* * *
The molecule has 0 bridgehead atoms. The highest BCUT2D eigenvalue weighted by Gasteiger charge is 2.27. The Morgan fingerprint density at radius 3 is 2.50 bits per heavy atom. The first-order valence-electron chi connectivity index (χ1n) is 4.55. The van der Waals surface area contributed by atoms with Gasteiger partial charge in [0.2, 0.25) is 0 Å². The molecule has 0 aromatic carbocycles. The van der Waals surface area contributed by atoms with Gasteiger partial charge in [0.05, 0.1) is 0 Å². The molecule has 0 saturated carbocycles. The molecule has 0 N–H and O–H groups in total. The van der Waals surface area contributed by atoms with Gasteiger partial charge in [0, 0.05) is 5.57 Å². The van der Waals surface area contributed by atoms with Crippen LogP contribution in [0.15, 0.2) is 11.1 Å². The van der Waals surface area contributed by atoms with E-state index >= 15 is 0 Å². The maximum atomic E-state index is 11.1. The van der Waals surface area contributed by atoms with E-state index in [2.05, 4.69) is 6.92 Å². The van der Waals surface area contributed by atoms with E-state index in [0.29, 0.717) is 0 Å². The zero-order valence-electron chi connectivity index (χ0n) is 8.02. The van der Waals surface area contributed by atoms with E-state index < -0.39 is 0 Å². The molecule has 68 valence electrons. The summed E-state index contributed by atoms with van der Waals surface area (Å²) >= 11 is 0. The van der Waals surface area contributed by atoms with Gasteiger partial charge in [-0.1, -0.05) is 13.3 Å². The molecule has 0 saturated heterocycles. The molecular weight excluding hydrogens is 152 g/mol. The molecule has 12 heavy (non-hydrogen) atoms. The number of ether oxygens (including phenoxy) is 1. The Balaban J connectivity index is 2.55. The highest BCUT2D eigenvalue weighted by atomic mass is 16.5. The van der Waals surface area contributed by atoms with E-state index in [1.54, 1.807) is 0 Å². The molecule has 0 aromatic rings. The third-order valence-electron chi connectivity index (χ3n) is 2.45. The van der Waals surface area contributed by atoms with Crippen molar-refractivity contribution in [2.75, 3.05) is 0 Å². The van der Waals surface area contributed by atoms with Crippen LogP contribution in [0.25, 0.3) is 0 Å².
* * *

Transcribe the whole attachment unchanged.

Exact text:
The molecule has 0 bridgehead atoms. The highest BCUT2D eigenvalue weighted by Gasteiger charge is 2.27. The Morgan fingerprint density at radius 3 is 2.50 bits per heavy atom. The first-order valence-electron chi connectivity index (χ1n) is 4.55. The van der Waals surface area contributed by atoms with Gasteiger partial charge in [0.2, 0.25) is 0 Å². The molecule has 0 aromatic carbocycles. The van der Waals surface area contributed by atoms with Gasteiger partial charge in [0.05, 0.1) is 0 Å². The molecule has 0 saturated carbocycles. The molecule has 0 N–H and O–H groups in total. The van der Waals surface area contributed by atoms with Gasteiger partial charge in [0, 0.05) is 5.57 Å². The van der Waals surface area contributed by atoms with Crippen LogP contribution in [0.15, 0.2) is 11.1 Å². The van der Waals surface area contributed by atoms with E-state index >= 15 is 0 Å². The maximum atomic E-state index is 11.1. The van der Waals surface area contributed by atoms with E-state index in [2.05, 4.69) is 6.92 Å². The van der Waals surface area contributed by atoms with E-state index in [0.29, 0.717) is 0 Å². The zero-order valence-electron chi connectivity index (χ0n) is 8.02. The van der Waals surface area contributed by atoms with E-state index < -0.39 is 0 Å². The molecule has 68 valence electrons. The summed E-state index contributed by atoms with van der Waals surface area (Å²) >= 11 is 0. The van der Waals surface area contributed by atoms with Gasteiger partial charge in [-0.1, -0.05) is 13.3 Å². The molecule has 0 saturated heterocycles. The molecular weight excluding hydrogens is 152 g/mol. The molecule has 12 heavy (non-hydrogen) atoms. The number of ether oxygens (including phenoxy) is 1. The Balaban J connectivity index is 2.55. The highest BCUT2D eigenvalue weighted by atomic mass is 16.5. The van der Waals surface area contributed by atoms with E-state index in [1.54, 1.807) is 0 Å². The molecule has 0 aromatic rings. The third-order valence-electron chi connectivity index (χ3n) is 2.45. The van der Waals surface area contributed by atoms with Crippen molar-refractivity contribution in [2.75, 3.05) is 0 Å². The van der Waals surface area contributed by atoms with Crippen LogP contribution in [0.25, 0.3) is 0 Å².